There are a few things that just scream “fall” to me: pumpkin bread, apple cider, and of course plaid flannel. After a hot, hot, HOT summer in St. Louis, I’ve been so excited to dig out my fall clothes and jackets! Cozy flannel is one of my favorite things to wear in fall, but I’ve always been nervous to sew plaids. Matching all of those patterns is definitely not my strong suit. But this year, I just couldn’t resist the massive plaid flannel section at JOANN. I knew I was going to have to figure this plaid matching thing out! While I didn’t 100% nail it, this fall plaid outfit is already a staple in my wardrobe and has given me the confidence to try plaid again.
*this post was sponsored by JOANN. the experience and my words are my own!*
Perfect Fall Plaid Outfit
My Tee Shirt
Real talk: I am OBSESSED with all of the fabric I used for this outfit. Separately they’re amazing, but together? It’s like the softest, coziest outfit ever.
I made my tee shirt in this heathered fabric. I actually have it in this gray shade and in a blue shade as well, and I love both! It’s super soft and easy to work with.
The pattern is my trusty old Jeanne shirt from Ready to Sew. It’s tried and true, and my go-to tee shirt. I love how fast the pattern comes together. I can make a new shirt in like forty five minutes. There’s no way that I could ever go to Target and buy a tee shirt that fast! Not because Target is super far away or anything. I just love to spend a lot of time in Target.
It took me years to make my own jeans, and now that I’ve started I cannot stop! Everyone told me “don’t be afraid, it’s easier than you think, just try,” and they were right. So if you’re nervous to make your own jeans: don’t be afraid, it’s easier than you think, just try. Trust me, I’m a jeans expert or something.
These are Ginger Jeans, a pattern from Closet Case. It’s my second pair of Gingers, and they’re kind of a cult classic. After my great first experience sewing jeans with the Ash pattern, I wasn’t sure I’d want to try another! But I really have fallen for the Gingers. I’ll talk a little more about the modifications I made on this pair soon, probably next month.
Honestly, I think JOANN has a ton of great denim for beginner jeans makers, too. I used this stretch denim, which is fairly light. It’s somewhere in between jeggings and 9 or 11 oz denim. To me, this is a good choice for a new denim sewer because it’s going to be way easier to work with! There’s less cramming of denim through the machine, and I was able to use a regular ol’ size 14 needle and not a denim needle. Plus, it didn’t dye my hands black, which is always a plus!
Here’s an extra sneaky denim sewing tip for you: when I was at my local JOANN to pick up supplies for this project, they were out of black topstitching thread. No worries! You can use two spools of regular-weight thread to mimic the weight of topstitching thread. And an added bonus is that you have to change out your thread way less if you’re using the same color of thread to sew seams and to topstitch. Just snip one of the threads and pull it through!
My Flannel Shirt
My plaid shirt is this red buffalo check fabric. I almost hate to tell you what fabric I used because I want to buy it all for myself! Seriously, this is a fantastic fabric. Normally, flannel is fairly thick and heavy. Great for keeping you warm, but it can drown you if it’s a not-super-feminine silhouette! That just wasn’t the look I was going for — I wanted something a little more tailored. This fabric has the softness of flannel, but it’s a shirting weight, so it’s fairly light. Amazing!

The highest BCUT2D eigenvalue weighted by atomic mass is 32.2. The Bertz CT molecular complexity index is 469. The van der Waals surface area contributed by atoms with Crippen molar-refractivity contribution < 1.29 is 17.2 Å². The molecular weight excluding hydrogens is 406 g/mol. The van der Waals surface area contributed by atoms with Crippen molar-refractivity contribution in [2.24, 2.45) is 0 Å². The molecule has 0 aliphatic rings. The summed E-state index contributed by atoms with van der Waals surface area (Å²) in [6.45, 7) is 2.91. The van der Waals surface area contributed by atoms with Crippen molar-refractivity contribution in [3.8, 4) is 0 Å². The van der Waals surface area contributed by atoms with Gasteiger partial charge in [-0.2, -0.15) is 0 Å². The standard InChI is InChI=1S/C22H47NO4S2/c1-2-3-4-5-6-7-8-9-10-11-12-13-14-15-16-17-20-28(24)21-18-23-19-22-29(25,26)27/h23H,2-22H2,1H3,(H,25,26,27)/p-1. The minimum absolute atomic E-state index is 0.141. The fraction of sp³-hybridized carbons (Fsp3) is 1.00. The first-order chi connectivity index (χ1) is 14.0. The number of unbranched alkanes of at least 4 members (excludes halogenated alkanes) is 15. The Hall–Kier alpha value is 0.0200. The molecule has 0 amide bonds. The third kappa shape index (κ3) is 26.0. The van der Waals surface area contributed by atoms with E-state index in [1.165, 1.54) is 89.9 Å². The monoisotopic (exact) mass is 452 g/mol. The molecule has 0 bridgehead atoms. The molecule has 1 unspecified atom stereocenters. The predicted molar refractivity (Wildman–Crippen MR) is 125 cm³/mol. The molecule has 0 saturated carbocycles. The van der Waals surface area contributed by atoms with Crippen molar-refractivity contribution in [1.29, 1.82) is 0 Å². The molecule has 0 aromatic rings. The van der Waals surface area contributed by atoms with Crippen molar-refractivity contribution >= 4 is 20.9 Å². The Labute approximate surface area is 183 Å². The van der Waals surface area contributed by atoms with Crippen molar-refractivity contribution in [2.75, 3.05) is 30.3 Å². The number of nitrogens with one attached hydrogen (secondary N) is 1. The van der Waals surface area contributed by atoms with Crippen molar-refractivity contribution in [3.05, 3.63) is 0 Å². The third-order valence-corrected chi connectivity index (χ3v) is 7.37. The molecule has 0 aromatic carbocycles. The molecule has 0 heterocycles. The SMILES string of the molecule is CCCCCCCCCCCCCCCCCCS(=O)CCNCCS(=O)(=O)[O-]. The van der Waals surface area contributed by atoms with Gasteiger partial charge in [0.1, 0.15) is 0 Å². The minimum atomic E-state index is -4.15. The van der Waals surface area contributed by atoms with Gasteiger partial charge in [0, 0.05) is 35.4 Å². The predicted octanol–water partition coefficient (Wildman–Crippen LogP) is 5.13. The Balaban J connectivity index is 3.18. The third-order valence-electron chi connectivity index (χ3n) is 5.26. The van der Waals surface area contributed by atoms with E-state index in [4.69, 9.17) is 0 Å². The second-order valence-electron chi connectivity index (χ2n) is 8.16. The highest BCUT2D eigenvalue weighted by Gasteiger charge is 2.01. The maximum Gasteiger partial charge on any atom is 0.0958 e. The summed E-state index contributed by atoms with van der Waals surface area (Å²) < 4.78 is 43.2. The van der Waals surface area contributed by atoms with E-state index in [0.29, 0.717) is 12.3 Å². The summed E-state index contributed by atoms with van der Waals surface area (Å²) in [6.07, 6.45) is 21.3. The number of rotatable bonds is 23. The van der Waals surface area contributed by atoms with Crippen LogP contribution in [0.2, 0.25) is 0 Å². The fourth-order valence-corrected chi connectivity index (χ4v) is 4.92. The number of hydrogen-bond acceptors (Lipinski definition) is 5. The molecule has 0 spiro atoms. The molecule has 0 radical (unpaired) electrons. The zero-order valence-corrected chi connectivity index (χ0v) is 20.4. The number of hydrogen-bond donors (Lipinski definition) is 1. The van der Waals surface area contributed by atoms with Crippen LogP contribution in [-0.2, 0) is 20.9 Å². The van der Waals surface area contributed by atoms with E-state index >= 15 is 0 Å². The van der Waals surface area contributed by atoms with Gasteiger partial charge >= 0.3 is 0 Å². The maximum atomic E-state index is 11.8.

This pattern is the Archer Button Up from Grainline Studio. I’ve owned this pattern for years, but rarely use it! Or, rarely used it — that’ll definitely be changing from now on. It’s exactly the style I was going for, easy and oversized, but still feminine. I added 3 ½” to the body, and it is definitely the perfect length for me. Next time I’ll add an inch and a half to the sleeves, but I forgot to this time. I’ll always roll the sleeves up anyways, so I guess it doesn’t matter!
Plaid Matching Tips
Plaid matching has always stressed me out. When I worked for my university’s costume shop in college, I remember one dance concert where we had to make four or five 1960s style dresses in plaid fabrics. I don’t know how I wiggled out of cutting the pieces for that project, but somehow I did! The coworker who ended up being tasked with it had to spread the fabric out all over this massive countertop to lay the pieces out, and it took her forever. It’s scarred me since!
Starting smaller than a retro dress pattern is probably the best option for first time plaid matchers. I’m definitely no expert, but here are a few of the things that I did that made this much easier:
- Start with an easy repeat pattern. Buffalo check only has three “color” options! A more complicated plaid won’t repeat as nicely.
- Pick a few things to plaid match. I chose the back and front side seams, and the sleeves.
- Cut as much as you can on the cross grain! This adds visual interest and decreases your plaid matching work. I cut the inside yoke, the cuffs, and the sleeve placket on the cross grain.
- Choose a reference point to base your matching on. I picked the point where the sleeve first joins the armscye. I lined that point up with the edge of a check on every piece and it made it much easier!